Likewise, we hold that a property owner fails to acquire a vested right to complete construction and fails to establish a nonconforming use under a township zoning resolution where there has been no substantial change of position, or expenditures, or no significant incurrence of obligations in reliance upon the zoning permit. Here, appellants did not make a substantial nonconforming use of their property prior to the expiration of their zoning permits. At the Melanie Drive location, some work was done prior to the expiration of the permit; however, it was less than one-tenth of one percent of the total anticipated cost of construction at that location. At the Olean Avenue site, the only construction occurred after both the expiration of the zoning permits and the effective date of the amendments to the ordinance. This construction contravened the zoning ordinance and could not serve as a basis for establishing a nonconforming use. Accordingly, we agree with the courts below that here there was not shown to be a substantial nonconforming use of the property.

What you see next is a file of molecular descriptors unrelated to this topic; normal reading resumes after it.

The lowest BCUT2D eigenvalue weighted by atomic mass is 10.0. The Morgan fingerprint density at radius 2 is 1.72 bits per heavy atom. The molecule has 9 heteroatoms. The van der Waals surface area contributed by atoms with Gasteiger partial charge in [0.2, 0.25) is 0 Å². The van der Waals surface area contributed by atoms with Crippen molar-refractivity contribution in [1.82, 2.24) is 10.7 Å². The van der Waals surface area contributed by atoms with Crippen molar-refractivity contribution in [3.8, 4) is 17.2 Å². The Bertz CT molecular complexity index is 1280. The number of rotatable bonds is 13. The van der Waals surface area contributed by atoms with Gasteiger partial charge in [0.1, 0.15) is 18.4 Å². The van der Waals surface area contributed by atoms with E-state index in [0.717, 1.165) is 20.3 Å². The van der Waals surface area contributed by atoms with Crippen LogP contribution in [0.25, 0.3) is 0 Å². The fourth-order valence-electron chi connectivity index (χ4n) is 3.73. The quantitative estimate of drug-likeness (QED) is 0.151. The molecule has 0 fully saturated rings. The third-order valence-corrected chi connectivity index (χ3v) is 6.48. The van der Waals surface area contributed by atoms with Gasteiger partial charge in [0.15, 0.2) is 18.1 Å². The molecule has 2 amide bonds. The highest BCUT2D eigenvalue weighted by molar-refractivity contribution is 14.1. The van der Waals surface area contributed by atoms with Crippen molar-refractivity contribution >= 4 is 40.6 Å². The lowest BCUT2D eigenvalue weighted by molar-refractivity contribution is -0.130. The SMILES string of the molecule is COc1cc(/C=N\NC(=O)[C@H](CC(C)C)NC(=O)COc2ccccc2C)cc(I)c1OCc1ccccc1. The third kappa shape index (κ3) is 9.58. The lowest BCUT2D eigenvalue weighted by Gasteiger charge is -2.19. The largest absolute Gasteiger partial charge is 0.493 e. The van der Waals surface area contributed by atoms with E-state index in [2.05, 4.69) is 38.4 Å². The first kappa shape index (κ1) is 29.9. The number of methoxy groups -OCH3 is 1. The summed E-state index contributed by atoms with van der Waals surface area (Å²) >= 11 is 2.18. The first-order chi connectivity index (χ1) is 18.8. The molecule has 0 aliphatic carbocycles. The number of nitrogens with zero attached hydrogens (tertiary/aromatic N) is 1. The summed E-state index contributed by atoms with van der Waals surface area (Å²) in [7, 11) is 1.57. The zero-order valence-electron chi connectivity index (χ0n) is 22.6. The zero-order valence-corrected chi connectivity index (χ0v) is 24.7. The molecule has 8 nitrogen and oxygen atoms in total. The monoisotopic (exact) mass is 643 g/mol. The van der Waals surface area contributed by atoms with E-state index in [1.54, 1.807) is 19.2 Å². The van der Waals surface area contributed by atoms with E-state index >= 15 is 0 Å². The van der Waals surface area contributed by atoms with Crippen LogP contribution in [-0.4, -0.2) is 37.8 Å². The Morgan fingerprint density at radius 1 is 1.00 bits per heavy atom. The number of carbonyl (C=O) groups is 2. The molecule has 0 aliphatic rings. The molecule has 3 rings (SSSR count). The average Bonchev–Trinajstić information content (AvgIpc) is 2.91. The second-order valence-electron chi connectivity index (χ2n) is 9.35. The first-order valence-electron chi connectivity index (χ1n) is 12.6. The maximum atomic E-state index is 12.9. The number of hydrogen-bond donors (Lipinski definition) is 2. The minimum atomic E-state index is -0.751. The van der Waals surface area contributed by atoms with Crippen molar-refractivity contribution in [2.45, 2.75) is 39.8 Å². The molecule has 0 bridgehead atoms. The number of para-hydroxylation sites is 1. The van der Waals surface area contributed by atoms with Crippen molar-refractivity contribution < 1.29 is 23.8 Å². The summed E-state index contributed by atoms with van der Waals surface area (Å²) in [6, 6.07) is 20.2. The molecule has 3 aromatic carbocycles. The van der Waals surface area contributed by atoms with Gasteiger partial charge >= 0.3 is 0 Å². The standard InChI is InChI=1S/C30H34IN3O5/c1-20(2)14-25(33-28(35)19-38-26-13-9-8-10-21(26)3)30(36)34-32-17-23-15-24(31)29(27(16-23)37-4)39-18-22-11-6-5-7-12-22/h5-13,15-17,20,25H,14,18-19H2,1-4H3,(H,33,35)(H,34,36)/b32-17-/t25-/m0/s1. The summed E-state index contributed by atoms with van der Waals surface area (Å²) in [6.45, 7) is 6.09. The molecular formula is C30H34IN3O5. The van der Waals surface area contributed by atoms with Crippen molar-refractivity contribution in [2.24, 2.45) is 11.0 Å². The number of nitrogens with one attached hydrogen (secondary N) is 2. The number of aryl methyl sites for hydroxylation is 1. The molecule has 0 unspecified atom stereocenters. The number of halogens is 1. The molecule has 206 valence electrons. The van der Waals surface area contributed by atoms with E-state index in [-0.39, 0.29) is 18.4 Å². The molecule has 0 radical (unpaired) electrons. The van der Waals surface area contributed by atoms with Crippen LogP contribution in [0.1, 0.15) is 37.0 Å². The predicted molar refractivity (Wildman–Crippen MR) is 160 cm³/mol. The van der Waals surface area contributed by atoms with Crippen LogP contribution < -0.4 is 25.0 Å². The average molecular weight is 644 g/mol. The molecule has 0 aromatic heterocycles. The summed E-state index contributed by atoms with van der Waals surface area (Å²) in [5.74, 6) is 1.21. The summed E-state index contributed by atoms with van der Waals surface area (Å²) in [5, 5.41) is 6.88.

Additionally, appellants' reliance upon Gibson v. Oberlin (1960), 171 Ohio St. 1 [12 O.O.2d 1], is misplaced. In Gibson, this court held that a building permit could not be denied because the pending enactment of a zoning ordinance would make the anticipated use unlawful. If the use was lawful at the time of an application for a building permit, then the applicant was entitled to one.
Nothing in the record here suggests that appellants were in any way denied a zoning permit because of the imminent amendment to the township zoning ordinance. On the contrary, appellants were granted zoning permits for each parcel. They had nearly five months for one parcel, and more for the other, to establish a valid nonconforming use. That they failed to do so is not evidence that they were somehow denied such an opportunity by the appellees.
Based upon the foregoing, the judgment of the court of appeals is affirmed.